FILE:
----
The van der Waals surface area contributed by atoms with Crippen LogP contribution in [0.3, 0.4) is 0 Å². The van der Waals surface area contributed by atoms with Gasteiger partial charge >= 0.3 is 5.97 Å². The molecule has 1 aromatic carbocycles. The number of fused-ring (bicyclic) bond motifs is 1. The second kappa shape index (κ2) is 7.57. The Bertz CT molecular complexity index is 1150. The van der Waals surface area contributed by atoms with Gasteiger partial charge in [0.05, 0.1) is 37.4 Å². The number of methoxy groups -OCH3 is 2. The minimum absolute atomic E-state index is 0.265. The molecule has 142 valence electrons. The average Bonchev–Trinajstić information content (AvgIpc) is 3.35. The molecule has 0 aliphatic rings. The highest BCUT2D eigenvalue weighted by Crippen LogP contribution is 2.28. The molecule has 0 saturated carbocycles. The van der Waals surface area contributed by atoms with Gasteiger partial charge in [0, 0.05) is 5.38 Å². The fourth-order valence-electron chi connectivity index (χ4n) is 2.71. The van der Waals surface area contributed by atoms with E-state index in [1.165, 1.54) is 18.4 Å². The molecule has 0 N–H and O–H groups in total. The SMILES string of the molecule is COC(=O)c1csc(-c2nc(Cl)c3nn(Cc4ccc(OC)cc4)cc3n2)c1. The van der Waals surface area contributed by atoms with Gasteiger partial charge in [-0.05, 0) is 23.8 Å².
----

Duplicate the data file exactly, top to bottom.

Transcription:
The van der Waals surface area contributed by atoms with Crippen LogP contribution in [0.3, 0.4) is 0 Å². The van der Waals surface area contributed by atoms with Gasteiger partial charge >= 0.3 is 5.97 Å². The molecule has 1 aromatic carbocycles. The number of fused-ring (bicyclic) bond motifs is 1. The second kappa shape index (κ2) is 7.57. The Bertz CT molecular complexity index is 1150. The van der Waals surface area contributed by atoms with Gasteiger partial charge in [0.05, 0.1) is 37.4 Å². The number of methoxy groups -OCH3 is 2. The minimum absolute atomic E-state index is 0.265. The molecule has 142 valence electrons. The average Bonchev–Trinajstić information content (AvgIpc) is 3.35. The molecule has 0 aliphatic rings. The highest BCUT2D eigenvalue weighted by Crippen LogP contribution is 2.28. The molecule has 0 saturated carbocycles. The van der Waals surface area contributed by atoms with Gasteiger partial charge in [0, 0.05) is 5.38 Å². The fourth-order valence-electron chi connectivity index (χ4n) is 2.71. The van der Waals surface area contributed by atoms with E-state index in [1.165, 1.54) is 18.4 Å². The molecule has 0 N–H and O–H groups in total. The SMILES string of the molecule is COC(=O)c1csc(-c2nc(Cl)c3nn(Cc4ccc(OC)cc4)cc3n2)c1. The van der Waals surface area contributed by atoms with Gasteiger partial charge in [-0.05, 0) is 23.8 Å².